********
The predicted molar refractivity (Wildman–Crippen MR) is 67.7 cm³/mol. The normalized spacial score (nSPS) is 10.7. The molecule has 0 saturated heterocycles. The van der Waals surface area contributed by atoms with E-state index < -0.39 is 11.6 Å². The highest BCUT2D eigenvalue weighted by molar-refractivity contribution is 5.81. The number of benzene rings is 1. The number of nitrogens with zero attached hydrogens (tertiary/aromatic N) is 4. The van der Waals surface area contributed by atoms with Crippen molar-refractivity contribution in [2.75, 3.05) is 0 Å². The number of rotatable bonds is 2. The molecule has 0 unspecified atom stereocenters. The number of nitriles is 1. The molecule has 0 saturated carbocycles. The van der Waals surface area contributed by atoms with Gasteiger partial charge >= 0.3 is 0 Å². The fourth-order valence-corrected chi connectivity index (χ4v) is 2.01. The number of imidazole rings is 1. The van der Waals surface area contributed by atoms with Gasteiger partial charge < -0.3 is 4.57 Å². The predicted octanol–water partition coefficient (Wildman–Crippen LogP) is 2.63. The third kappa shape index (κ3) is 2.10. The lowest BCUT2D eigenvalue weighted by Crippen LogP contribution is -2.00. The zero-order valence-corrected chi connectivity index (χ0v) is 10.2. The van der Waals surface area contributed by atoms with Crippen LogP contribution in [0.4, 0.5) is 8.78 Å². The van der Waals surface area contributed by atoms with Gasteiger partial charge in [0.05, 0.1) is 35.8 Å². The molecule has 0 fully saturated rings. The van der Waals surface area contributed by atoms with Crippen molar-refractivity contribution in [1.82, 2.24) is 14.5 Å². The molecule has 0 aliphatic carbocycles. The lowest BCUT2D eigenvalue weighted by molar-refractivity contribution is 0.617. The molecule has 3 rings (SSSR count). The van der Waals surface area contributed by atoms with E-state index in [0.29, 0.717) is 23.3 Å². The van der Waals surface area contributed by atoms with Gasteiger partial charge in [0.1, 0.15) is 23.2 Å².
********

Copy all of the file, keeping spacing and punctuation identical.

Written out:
The predicted molar refractivity (Wildman–Crippen MR) is 67.7 cm³/mol. The normalized spacial score (nSPS) is 10.7. The molecule has 0 saturated heterocycles. The van der Waals surface area contributed by atoms with E-state index < -0.39 is 11.6 Å². The highest BCUT2D eigenvalue weighted by molar-refractivity contribution is 5.81. The number of benzene rings is 1. The number of nitrogens with zero attached hydrogens (tertiary/aromatic N) is 4. The van der Waals surface area contributed by atoms with Crippen molar-refractivity contribution in [2.75, 3.05) is 0 Å². The number of rotatable bonds is 2. The molecule has 0 unspecified atom stereocenters. The number of nitriles is 1. The molecule has 0 saturated carbocycles. The van der Waals surface area contributed by atoms with Gasteiger partial charge >= 0.3 is 0 Å². The fourth-order valence-corrected chi connectivity index (χ4v) is 2.01. The number of imidazole rings is 1. The van der Waals surface area contributed by atoms with Gasteiger partial charge < -0.3 is 4.57 Å². The predicted octanol–water partition coefficient (Wildman–Crippen LogP) is 2.63. The third kappa shape index (κ3) is 2.10. The lowest BCUT2D eigenvalue weighted by Crippen LogP contribution is -2.00. The zero-order valence-corrected chi connectivity index (χ0v) is 10.2. The van der Waals surface area contributed by atoms with Crippen LogP contribution in [0.4, 0.5) is 8.78 Å². The van der Waals surface area contributed by atoms with Gasteiger partial charge in [0.05, 0.1) is 35.8 Å². The molecule has 0 fully saturated rings. The van der Waals surface area contributed by atoms with Crippen molar-refractivity contribution in [1.82, 2.24) is 14.5 Å². The molecule has 0 aliphatic carbocycles. The lowest BCUT2D eigenvalue weighted by molar-refractivity contribution is 0.617. The molecule has 3 rings (SSSR count). The van der Waals surface area contributed by atoms with E-state index in [0.29, 0.717) is 23.3 Å². The van der Waals surface area contributed by atoms with Gasteiger partial charge in [0.1, 0.15) is 23.2 Å².